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Arco On Gut >= 6th Position

Discussion in 'Jazz Technique [DB]' started by kwd, Dec 20, 2005.


  1. kwd

    kwd

    Jun 26, 2003
    silicon valley
    I switched from metal to gut strings three months ago. I endured -and eventually conquered- the attendant squeaks, scratches and whistles that are part of the gut/arco experience. However, I have not been able to tame the notes played above the octave G. My teacher has told me not to worry, saying it's just one of trade-offs of playing with gut. Does anyone have any hints or practice regimens to ameliorate this?
     
  2. Aaron Saunders

    Aaron Saunders

    Apr 27, 2002
    Ontario
    As always, Jason gives excellent advice. While admittedly I have never once played at gut string with a bow, what helped me get over sounding like catbutt in TP with steels was bowing closer to the bridge. I e-mailed DaXun Zhang (there was a thread about him in Bassists [DB] a while ago) about bowing in TP and that was part of his advice...definitely the part I found most helpful.
     
  3. Alexi David

    Alexi David

    May 15, 2003
    NYC
    struggling with the same here! Long bows, def. andLOTS of practice on it over time!

    I also find that it helps immensely if you have high quality gut. I'm using Dlugoleckis, what do you have?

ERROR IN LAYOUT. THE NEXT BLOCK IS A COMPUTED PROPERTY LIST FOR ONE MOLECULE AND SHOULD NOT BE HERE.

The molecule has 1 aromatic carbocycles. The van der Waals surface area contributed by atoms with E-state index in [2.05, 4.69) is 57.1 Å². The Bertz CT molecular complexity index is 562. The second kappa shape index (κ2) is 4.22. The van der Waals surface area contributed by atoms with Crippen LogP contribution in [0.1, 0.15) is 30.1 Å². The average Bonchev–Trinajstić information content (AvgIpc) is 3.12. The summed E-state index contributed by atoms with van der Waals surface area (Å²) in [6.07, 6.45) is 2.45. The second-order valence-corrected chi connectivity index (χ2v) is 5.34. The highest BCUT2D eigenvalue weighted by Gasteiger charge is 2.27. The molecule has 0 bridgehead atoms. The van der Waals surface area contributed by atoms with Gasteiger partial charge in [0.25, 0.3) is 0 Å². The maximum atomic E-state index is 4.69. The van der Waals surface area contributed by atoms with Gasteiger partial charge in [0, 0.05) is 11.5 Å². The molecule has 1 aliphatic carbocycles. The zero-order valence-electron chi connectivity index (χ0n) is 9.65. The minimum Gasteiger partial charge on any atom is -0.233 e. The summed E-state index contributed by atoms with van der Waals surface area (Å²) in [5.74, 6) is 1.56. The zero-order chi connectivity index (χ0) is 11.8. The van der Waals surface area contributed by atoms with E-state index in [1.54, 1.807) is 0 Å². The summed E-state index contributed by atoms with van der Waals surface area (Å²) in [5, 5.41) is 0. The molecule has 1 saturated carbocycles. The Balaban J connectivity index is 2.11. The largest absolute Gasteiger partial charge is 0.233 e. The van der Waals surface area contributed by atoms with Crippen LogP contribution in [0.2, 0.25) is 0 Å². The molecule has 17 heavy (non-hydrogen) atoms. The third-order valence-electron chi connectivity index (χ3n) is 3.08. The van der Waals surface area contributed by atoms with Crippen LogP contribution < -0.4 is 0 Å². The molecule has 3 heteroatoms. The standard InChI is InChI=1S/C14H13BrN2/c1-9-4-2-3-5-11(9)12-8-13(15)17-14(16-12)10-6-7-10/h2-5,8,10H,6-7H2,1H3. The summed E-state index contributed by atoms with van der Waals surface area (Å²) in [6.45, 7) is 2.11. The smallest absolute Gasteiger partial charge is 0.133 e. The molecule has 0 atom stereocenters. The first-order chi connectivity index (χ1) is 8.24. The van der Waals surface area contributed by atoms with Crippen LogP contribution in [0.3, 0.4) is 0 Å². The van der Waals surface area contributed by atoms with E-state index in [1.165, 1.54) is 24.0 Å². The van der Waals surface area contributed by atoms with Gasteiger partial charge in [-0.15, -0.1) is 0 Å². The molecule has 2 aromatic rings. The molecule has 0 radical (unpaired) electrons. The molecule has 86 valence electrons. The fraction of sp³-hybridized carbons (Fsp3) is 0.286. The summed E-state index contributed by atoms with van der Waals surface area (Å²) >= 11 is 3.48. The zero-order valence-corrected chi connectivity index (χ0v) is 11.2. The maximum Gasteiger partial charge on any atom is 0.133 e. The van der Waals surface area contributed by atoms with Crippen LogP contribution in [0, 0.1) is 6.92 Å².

4. Adrian Cho

    Adrian Cho Supporting Member

    Sep 17, 2001
    Ottawa, Canada
    The position of the bow has to move somewhat in relation to the position of the left hand. If you move your left hand further up the fingerboard (higher in pitch) then the bow hand must move up so that the length of vibrating string is maintained (more or less). So certainly if you're playing up in thumb position, you have to have your bow much closer to the bridge. The thing about bowing on gut is you cannot force the sound or you will choke it. In this respect, gut strings are far less forgiving than other types of strings. Use bow more speed and less bow pressure.
     
  5. kwd

    kwd

    Jun 26, 2003
    silicon valley
    Thanks to all for the advice. Relaxing and letting go of the tension in my right hand has helped. I also practiced a lot of lone tones on the harmonics to get my bearings, then introduced the non-harmonic notes. Practicing closer to the bridge has helped. Playing in close proximity to the bridge with gut it really sounds like a chain saw, so I had to put on the practice mute to endure it -it paid off.

    PS: Alexi. I'm using Efrano Varnished Gut A,D, G. Innovation 140B E.
     
  6. kwd

    kwd

    Jun 26, 2003
    silicon valley
    Concur. That's exactly what my teacher told me. When I tense up, I tend to put more weight on the bow. A prime example of how tension works against you.